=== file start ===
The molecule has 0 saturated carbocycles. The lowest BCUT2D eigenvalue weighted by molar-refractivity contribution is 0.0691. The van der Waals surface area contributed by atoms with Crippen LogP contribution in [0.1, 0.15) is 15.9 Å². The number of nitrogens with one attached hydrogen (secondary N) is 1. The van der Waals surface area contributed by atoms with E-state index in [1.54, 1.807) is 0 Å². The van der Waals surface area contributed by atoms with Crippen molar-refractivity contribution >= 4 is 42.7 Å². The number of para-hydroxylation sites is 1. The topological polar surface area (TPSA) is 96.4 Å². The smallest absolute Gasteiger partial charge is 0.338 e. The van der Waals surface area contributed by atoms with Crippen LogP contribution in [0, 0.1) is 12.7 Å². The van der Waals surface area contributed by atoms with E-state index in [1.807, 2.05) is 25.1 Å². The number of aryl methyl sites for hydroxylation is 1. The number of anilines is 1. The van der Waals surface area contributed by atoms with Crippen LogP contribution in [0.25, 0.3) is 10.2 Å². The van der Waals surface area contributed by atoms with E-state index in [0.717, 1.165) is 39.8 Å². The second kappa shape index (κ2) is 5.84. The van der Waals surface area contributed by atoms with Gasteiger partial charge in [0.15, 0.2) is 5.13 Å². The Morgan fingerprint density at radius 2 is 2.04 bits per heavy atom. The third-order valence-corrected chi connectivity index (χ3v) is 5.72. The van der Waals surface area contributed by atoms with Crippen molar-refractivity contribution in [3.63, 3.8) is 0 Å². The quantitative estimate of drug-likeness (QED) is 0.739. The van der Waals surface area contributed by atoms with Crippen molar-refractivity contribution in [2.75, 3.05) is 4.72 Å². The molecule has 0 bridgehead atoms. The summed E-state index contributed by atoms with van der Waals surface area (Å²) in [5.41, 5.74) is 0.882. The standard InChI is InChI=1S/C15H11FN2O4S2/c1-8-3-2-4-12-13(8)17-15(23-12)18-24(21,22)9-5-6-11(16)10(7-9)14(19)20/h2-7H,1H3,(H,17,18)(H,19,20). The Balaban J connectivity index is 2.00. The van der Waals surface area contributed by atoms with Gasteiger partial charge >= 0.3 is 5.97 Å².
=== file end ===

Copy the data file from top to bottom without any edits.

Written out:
The molecule has 0 saturated carbocycles. The lowest BCUT2D eigenvalue weighted by molar-refractivity contribution is 0.0691. The van der Waals surface area contributed by atoms with Crippen LogP contribution in [0.1, 0.15) is 15.9 Å². The number of nitrogens with one attached hydrogen (secondary N) is 1. The van der Waals surface area contributed by atoms with E-state index in [1.54, 1.807) is 0 Å². The van der Waals surface area contributed by atoms with Crippen molar-refractivity contribution >= 4 is 42.7 Å². The number of para-hydroxylation sites is 1. The topological polar surface area (TPSA) is 96.4 Å². The smallest absolute Gasteiger partial charge is 0.338 e. The van der Waals surface area contributed by atoms with Crippen LogP contribution in [0, 0.1) is 12.7 Å². The van der Waals surface area contributed by atoms with E-state index in [1.807, 2.05) is 25.1 Å². The number of aryl methyl sites for hydroxylation is 1. The number of anilines is 1. The van der Waals surface area contributed by atoms with Crippen LogP contribution in [0.25, 0.3) is 10.2 Å². The van der Waals surface area contributed by atoms with E-state index in [0.717, 1.165) is 39.8 Å². The second kappa shape index (κ2) is 5.84. The van der Waals surface area contributed by atoms with Gasteiger partial charge in [0.15, 0.2) is 5.13 Å². The Morgan fingerprint density at radius 2 is 2.04 bits per heavy atom. The third-order valence-corrected chi connectivity index (χ3v) is 5.72. The van der Waals surface area contributed by atoms with Crippen molar-refractivity contribution in [3.63, 3.8) is 0 Å². The quantitative estimate of drug-likeness (QED) is 0.739. The van der Waals surface area contributed by atoms with Crippen molar-refractivity contribution in [2.75, 3.05) is 4.72 Å². The molecule has 0 bridgehead atoms. The summed E-state index contributed by atoms with van der Waals surface area (Å²) in [5.41, 5.74) is 0.882. The standard InChI is InChI=1S/C15H11FN2O4S2/c1-8-3-2-4-12-13(8)17-15(23-12)18-24(21,22)9-5-6-11(16)10(7-9)14(19)20/h2-7H,1H3,(H,17,18)(H,19,20). The Balaban J connectivity index is 2.00. The van der Waals surface area contributed by atoms with Gasteiger partial charge >= 0.3 is 5.97 Å².